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“Lady In The Lake” by Shane Ryan Staley

Lady In The Lake

I found her body pinned beneath a broken-down pier, her face buoyant and staring at the moon. She kept me company as the summer nights grew colder.  

The lake in those days was far less inhabited…more like a giant mud hole between broken down cabins and lake houses. There were no other teenage boys like me around, just some old fishermen on the other side of the lake. It was just me and Pa fixing up an old lake house, a mere shack he inherited from my grandpa. At that time, my mother was gone, left us for greener pastures, and I was bitter but growing more to understand why she had gone away.

The lady in the lake appeared much older than my mother. She floated silently, remarkably still among the seaweed and cattails, tangled in a long forgotten fishing line and partially impaled by the pier.

The initial horror of finding her quickly diminished within days as I spent nights unsure of what to do.  If I reported finding her, I feared Pa or I would be initial suspects. Then I grew slowly accustomed to the smell of being near her, a noxious mix of polluted lake water, fish and the aroma of her decay.

It was almost an entire month before she began whispering to me from her watery tomb. I could never make out a word. I recalled gargled words or muffled slurs of what sounded like a foreign language. I just sat there on the shore, the sand between my toes and a flashlight shining on her surfacing pale face. I was hoping to communicate, to understand.

I told her about my troubles with Pa, my loneliness, and about a couple of cute girls I came across in town who were up for the summer months. She sometimes whispered something in reply. Though I could never make out her words, I felt she understood me. I felt almost loved.

It was around Halloween of that year when the first frost of the season settled. The trees were almost stripped. Orange, red and yellow leaves clung to the lake’s surface instead. The lady in the lake began to slowly sink back into the murky depths. A little more of her disappeared beneath the surface as nights became colder. Until one night I arrived and she was gone.

I searched the waters around the busted pier and dove into the lake, feeling with both my hands and feet, but there was nothing. I scraped my arm on a rusted screw poking from the pier and that’s when it caught my attention. Snagged on a splintered piece of the pier, hanging next to the screw was a necklace with a locket. I detached it carefully, taking it back to shore. I flipped open the locket to a picture of a baby boy smiling cherubically. The oval photo was water-damaged and fading as I pocketed it as a keepsake of our time together.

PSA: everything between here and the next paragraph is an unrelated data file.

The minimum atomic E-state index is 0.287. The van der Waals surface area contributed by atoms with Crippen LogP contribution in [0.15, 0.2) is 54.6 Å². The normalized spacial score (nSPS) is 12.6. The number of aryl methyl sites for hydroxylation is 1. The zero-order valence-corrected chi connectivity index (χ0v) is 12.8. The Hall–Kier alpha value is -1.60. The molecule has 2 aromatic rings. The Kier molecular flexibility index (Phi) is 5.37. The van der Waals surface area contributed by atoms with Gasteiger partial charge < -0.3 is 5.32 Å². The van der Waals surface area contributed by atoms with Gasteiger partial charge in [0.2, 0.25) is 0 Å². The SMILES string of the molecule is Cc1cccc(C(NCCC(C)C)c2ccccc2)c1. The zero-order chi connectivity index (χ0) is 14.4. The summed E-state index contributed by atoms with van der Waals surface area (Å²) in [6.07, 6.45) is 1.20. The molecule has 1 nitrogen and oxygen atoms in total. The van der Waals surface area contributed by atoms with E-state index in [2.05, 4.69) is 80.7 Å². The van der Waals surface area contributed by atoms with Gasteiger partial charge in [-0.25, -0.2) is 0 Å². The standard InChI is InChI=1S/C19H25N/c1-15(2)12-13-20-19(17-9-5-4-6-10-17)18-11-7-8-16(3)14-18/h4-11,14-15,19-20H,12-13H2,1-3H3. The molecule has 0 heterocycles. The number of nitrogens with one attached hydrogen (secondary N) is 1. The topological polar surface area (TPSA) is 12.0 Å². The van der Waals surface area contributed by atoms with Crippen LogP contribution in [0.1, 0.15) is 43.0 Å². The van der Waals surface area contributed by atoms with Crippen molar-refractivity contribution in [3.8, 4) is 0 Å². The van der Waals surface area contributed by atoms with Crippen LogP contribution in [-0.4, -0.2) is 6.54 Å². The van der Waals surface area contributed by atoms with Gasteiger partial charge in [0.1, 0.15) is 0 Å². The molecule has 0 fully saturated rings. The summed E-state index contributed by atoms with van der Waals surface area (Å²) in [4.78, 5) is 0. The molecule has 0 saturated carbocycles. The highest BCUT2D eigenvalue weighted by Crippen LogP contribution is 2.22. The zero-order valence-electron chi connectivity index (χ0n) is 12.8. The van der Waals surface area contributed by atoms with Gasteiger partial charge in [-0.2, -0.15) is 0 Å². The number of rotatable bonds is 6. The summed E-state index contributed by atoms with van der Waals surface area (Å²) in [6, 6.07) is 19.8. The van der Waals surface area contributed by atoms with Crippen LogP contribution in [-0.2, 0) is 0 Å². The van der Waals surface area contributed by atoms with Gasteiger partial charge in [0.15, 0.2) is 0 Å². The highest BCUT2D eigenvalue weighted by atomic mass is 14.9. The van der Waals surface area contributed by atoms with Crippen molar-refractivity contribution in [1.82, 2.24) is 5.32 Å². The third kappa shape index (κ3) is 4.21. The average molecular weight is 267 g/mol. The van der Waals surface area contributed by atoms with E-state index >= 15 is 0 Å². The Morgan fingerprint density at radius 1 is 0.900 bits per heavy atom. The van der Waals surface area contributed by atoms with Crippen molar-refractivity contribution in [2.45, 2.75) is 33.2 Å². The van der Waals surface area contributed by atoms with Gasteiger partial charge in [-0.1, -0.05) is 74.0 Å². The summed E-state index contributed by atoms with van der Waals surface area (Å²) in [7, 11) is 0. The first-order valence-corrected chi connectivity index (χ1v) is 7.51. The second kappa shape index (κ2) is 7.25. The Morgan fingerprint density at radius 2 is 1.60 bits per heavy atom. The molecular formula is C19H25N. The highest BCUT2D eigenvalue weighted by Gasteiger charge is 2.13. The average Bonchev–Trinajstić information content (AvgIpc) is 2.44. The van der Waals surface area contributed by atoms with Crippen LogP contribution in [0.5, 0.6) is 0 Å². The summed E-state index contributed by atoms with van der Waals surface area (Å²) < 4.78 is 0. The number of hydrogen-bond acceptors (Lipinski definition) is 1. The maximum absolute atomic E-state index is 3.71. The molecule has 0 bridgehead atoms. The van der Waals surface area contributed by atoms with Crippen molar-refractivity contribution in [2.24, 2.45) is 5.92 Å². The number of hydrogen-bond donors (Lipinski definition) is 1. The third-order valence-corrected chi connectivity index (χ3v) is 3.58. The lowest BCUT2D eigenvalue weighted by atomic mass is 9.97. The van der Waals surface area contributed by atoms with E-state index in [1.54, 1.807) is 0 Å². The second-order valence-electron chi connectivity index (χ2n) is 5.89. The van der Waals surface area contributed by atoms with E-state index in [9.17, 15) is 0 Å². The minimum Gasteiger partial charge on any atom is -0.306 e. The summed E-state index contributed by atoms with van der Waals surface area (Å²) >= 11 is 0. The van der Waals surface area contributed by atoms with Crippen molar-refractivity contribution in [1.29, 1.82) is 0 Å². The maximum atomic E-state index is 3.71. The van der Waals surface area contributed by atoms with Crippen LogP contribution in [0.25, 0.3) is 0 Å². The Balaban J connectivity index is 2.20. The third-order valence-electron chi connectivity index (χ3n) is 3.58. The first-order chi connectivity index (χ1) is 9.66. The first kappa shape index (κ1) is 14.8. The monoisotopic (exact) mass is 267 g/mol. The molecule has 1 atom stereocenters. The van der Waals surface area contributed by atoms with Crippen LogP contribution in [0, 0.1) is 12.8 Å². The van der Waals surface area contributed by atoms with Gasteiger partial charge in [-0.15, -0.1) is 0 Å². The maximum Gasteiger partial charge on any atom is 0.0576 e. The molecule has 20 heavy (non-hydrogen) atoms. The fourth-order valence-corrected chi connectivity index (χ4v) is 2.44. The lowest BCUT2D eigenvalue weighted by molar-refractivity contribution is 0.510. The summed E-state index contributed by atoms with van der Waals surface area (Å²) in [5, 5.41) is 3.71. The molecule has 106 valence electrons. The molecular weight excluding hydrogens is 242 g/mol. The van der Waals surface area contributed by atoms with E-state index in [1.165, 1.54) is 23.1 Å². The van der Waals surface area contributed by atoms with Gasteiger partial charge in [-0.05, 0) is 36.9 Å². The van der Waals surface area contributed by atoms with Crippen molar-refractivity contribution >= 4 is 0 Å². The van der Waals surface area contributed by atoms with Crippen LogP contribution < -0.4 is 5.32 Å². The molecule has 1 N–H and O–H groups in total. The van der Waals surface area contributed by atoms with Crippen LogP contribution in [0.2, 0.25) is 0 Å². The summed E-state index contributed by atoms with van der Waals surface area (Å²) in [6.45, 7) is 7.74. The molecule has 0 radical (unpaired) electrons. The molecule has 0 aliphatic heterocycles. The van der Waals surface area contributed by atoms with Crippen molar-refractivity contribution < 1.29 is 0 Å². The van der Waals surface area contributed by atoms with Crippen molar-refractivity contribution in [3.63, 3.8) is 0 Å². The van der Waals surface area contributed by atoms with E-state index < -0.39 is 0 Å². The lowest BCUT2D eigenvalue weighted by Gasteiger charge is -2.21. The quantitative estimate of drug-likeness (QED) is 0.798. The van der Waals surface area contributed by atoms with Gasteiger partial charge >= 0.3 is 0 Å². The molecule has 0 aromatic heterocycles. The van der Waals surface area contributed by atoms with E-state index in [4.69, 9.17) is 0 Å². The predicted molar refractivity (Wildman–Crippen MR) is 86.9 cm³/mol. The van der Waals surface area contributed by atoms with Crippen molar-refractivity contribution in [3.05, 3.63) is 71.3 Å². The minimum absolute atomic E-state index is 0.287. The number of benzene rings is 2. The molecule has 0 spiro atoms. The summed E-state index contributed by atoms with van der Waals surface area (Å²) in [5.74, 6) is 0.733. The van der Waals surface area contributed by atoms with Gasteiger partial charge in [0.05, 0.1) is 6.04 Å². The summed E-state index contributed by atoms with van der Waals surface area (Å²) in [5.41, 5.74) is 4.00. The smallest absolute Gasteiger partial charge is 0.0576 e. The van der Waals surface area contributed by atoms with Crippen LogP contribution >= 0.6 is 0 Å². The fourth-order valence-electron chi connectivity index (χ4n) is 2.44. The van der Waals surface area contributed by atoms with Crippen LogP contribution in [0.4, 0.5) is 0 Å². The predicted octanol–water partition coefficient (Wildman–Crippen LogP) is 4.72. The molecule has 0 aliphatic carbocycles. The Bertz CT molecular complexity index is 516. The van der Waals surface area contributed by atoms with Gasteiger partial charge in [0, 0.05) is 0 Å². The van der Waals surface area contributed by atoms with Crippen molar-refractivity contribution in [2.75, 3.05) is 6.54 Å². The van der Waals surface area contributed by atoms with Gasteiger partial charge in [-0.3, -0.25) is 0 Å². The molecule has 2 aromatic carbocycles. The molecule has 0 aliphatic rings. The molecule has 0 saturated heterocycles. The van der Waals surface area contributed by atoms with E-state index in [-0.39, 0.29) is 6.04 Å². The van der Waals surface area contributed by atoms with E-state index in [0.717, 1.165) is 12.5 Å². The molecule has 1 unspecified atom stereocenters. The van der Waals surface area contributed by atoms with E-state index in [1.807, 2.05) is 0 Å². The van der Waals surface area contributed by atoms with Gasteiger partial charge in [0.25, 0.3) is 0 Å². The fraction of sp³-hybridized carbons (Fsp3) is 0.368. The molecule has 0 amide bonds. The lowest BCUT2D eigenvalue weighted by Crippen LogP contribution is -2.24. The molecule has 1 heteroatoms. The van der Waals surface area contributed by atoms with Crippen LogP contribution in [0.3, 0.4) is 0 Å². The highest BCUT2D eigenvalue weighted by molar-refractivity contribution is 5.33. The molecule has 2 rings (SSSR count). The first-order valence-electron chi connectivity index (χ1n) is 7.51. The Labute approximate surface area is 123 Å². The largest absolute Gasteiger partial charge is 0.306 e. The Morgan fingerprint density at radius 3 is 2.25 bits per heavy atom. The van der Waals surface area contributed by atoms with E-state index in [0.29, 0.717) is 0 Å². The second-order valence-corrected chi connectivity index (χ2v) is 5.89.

Thirty years later I still dream about her. I miss those nights. Back when I felt connected, like we shared a secret no one else in the world could be a part of. As I grew older, I realized the world was such a big place, with so many people, and that my existence was trivial in the greater scheme of things. That’s a hard lesson to learn, to know your waning presence is just part of a cyclical random event that passes without much of a ripple in the waters of life. As you age, true meaning of your existence fades.

I still look at the necklace every once in a while, even though it’s become more difficult as time has separated us. Each time I flip open the locket, I remember those warm moonlit nights back at the lake…seemingly another lifetime ago. But what haunts me even more is the photo inside the locket. A faded picture of innocents, a clear enough image to now know how eerily it resembles my first-born son. The baby’s familiar eyes stare back at me from the decrepit photo. A haunting familiarity gnaws at my gut and squeezes my heart, reminding me of something else that has disappeared from my life, expanding what feels like this endless void.

Now thirty years of dreams and nightmares connect together like some ageless jigsaw puzzle. Each night I’d fall into a fitful slumber only to watch her dead eyes in the darkness, watch her pale lips move, as I struggled to read them. A few days ago the words finally came to me.

Join me…” she had said.

The waters are cool as I cross the shoreline into the lake once again. Time has devoured much of the surroundings, disintegrating the old pier to a few splintered pieces that now barely reach the lake’s surface. From a distance, I see Pa’s ghost in the yard. I watch the faint mist swirl from his tobacco pipe as he sits in his favorite lawn chair, staring back at me, watching me finally move on. As coldly and carelessly as he once did in life.

With locket in hand, I wade deeper…deeper until the water takes me, pulls me closer to the silt and mud. To the bottom where unseen creatures crawl and feed. To a place we will all be united.

About The Author

Picture of Shane Ryan Staley

Shane Ryan Staley

Shane Ryan Staley is an American publisher, editor, and author. He is best known as the founder and owner of Delirium Books, a publisher of horror and dark fantasy fiction. Staley is also a writer and editor, and has published several books and anthologies under his own name and as a co-editor. He has a reputation for his love of horror and his dedication to the genre, and is well-respected within the horror community. Staley is passionate about promoting and preserving the works of classic and contemporary horror writers, and his work as a publisher and editor has helped to bring many new readers to the genre.

Staley has authored eight short story collections and two short novels, The Cleansing (Bloodletting Press) and Redemption (Darkside Digital). To date, he has published more than 250 short stories in independent publications and ‘zines throughout the world.